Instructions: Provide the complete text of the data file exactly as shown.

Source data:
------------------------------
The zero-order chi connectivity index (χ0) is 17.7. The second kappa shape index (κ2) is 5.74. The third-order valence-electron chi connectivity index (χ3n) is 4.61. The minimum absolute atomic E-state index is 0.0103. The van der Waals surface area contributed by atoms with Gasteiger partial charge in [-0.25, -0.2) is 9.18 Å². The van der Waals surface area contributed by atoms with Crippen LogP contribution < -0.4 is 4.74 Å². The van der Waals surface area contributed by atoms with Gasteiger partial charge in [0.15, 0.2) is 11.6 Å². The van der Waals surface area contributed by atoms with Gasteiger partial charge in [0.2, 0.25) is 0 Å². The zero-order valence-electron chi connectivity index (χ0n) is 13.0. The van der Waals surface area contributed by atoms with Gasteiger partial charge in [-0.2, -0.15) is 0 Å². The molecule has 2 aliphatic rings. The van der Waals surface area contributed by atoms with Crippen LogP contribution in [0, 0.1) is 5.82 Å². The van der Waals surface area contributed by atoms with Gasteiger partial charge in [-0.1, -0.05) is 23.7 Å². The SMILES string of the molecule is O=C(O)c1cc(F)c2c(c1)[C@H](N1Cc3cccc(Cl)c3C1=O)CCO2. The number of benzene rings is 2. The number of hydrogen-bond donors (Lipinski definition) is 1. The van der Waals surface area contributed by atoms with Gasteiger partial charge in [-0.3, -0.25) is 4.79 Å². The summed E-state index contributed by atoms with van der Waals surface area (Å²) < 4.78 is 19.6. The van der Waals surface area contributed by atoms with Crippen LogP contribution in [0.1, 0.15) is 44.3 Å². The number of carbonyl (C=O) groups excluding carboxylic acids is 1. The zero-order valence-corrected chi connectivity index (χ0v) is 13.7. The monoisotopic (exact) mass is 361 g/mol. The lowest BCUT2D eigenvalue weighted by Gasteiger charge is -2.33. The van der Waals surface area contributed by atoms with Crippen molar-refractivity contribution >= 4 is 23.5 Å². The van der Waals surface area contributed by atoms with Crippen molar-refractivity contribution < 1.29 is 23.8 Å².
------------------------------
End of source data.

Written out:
The zero-order chi connectivity index (χ0) is 17.7. The second kappa shape index (κ2) is 5.74. The third-order valence-electron chi connectivity index (χ3n) is 4.61. The minimum absolute atomic E-state index is 0.0103. The van der Waals surface area contributed by atoms with Gasteiger partial charge in [-0.25, -0.2) is 9.18 Å². The van der Waals surface area contributed by atoms with Crippen LogP contribution < -0.4 is 4.74 Å². The van der Waals surface area contributed by atoms with Gasteiger partial charge in [0.15, 0.2) is 11.6 Å². The van der Waals surface area contributed by atoms with Gasteiger partial charge in [0.2, 0.25) is 0 Å². The zero-order valence-electron chi connectivity index (χ0n) is 13.0. The van der Waals surface area contributed by atoms with Gasteiger partial charge in [-0.2, -0.15) is 0 Å². The molecule has 2 aliphatic rings. The van der Waals surface area contributed by atoms with Crippen LogP contribution in [0, 0.1) is 5.82 Å². The van der Waals surface area contributed by atoms with Gasteiger partial charge in [-0.1, -0.05) is 23.7 Å². The SMILES string of the molecule is O=C(O)c1cc(F)c2c(c1)[C@H](N1Cc3cccc(Cl)c3C1=O)CCO2. The number of benzene rings is 2. The number of hydrogen-bond donors (Lipinski definition) is 1. The van der Waals surface area contributed by atoms with Gasteiger partial charge in [-0.3, -0.25) is 4.79 Å². The summed E-state index contributed by atoms with van der Waals surface area (Å²) < 4.78 is 19.6. The van der Waals surface area contributed by atoms with Crippen LogP contribution in [0.1, 0.15) is 44.3 Å². The number of carbonyl (C=O) groups excluding carboxylic acids is 1. The zero-order valence-corrected chi connectivity index (χ0v) is 13.7. The monoisotopic (exact) mass is 361 g/mol. The lowest BCUT2D eigenvalue weighted by Gasteiger charge is -2.33. The van der Waals surface area contributed by atoms with Crippen molar-refractivity contribution >= 4 is 23.5 Å². The van der Waals surface area contributed by atoms with Crippen molar-refractivity contribution < 1.29 is 23.8 Å².